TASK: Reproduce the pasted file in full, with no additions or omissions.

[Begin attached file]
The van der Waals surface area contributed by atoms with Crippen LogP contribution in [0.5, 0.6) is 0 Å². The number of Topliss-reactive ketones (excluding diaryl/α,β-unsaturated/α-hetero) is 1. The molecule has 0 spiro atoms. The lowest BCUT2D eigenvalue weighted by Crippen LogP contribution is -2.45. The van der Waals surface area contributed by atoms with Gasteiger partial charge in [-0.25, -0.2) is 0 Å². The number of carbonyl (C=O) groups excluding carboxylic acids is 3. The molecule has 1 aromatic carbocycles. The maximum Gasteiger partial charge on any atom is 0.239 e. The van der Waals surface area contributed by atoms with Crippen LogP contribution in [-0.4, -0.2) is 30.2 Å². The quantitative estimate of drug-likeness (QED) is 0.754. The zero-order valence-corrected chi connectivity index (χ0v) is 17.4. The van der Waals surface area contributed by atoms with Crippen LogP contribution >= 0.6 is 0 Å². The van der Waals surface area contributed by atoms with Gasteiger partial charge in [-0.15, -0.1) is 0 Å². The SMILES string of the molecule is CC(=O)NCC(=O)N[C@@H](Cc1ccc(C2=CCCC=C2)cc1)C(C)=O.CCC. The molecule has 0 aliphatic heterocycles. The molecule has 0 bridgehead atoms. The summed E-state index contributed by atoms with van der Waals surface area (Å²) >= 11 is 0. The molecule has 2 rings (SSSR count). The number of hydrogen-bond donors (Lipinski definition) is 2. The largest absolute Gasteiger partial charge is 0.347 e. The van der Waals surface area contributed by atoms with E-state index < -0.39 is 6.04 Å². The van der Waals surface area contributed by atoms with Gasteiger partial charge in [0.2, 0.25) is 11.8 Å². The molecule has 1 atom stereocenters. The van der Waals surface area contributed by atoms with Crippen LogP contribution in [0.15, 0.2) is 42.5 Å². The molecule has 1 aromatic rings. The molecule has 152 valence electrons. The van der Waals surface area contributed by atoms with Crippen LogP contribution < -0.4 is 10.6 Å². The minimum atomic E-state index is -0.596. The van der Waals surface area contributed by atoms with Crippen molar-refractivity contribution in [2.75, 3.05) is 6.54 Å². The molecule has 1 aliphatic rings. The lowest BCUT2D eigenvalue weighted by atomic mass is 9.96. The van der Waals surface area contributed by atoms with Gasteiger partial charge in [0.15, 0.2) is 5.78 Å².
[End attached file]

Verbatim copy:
The van der Waals surface area contributed by atoms with Crippen LogP contribution in [0.5, 0.6) is 0 Å². The number of Topliss-reactive ketones (excluding diaryl/α,β-unsaturated/α-hetero) is 1. The molecule has 0 spiro atoms. The lowest BCUT2D eigenvalue weighted by Crippen LogP contribution is -2.45. The van der Waals surface area contributed by atoms with Gasteiger partial charge in [-0.25, -0.2) is 0 Å². The number of carbonyl (C=O) groups excluding carboxylic acids is 3. The molecule has 1 aromatic carbocycles. The maximum Gasteiger partial charge on any atom is 0.239 e. The van der Waals surface area contributed by atoms with Crippen LogP contribution in [-0.4, -0.2) is 30.2 Å². The quantitative estimate of drug-likeness (QED) is 0.754. The zero-order valence-corrected chi connectivity index (χ0v) is 17.4. The van der Waals surface area contributed by atoms with Crippen LogP contribution >= 0.6 is 0 Å². The van der Waals surface area contributed by atoms with Gasteiger partial charge in [-0.15, -0.1) is 0 Å². The SMILES string of the molecule is CC(=O)NCC(=O)N[C@@H](Cc1ccc(C2=CCCC=C2)cc1)C(C)=O.CCC. The molecule has 0 aliphatic heterocycles. The molecule has 0 bridgehead atoms. The summed E-state index contributed by atoms with van der Waals surface area (Å²) >= 11 is 0. The molecule has 2 rings (SSSR count). The number of hydrogen-bond donors (Lipinski definition) is 2. The largest absolute Gasteiger partial charge is 0.347 e. The van der Waals surface area contributed by atoms with E-state index < -0.39 is 6.04 Å². The van der Waals surface area contributed by atoms with Gasteiger partial charge in [0.2, 0.25) is 11.8 Å². The molecule has 1 atom stereocenters. The van der Waals surface area contributed by atoms with Crippen LogP contribution in [0.15, 0.2) is 42.5 Å². The molecule has 1 aromatic rings. The molecule has 152 valence electrons. The van der Waals surface area contributed by atoms with Crippen LogP contribution < -0.4 is 10.6 Å². The minimum atomic E-state index is -0.596. The van der Waals surface area contributed by atoms with Crippen molar-refractivity contribution in [2.75, 3.05) is 6.54 Å². The molecule has 1 aliphatic rings. The lowest BCUT2D eigenvalue weighted by atomic mass is 9.96. The van der Waals surface area contributed by atoms with Gasteiger partial charge in [0.15, 0.2) is 5.78 Å².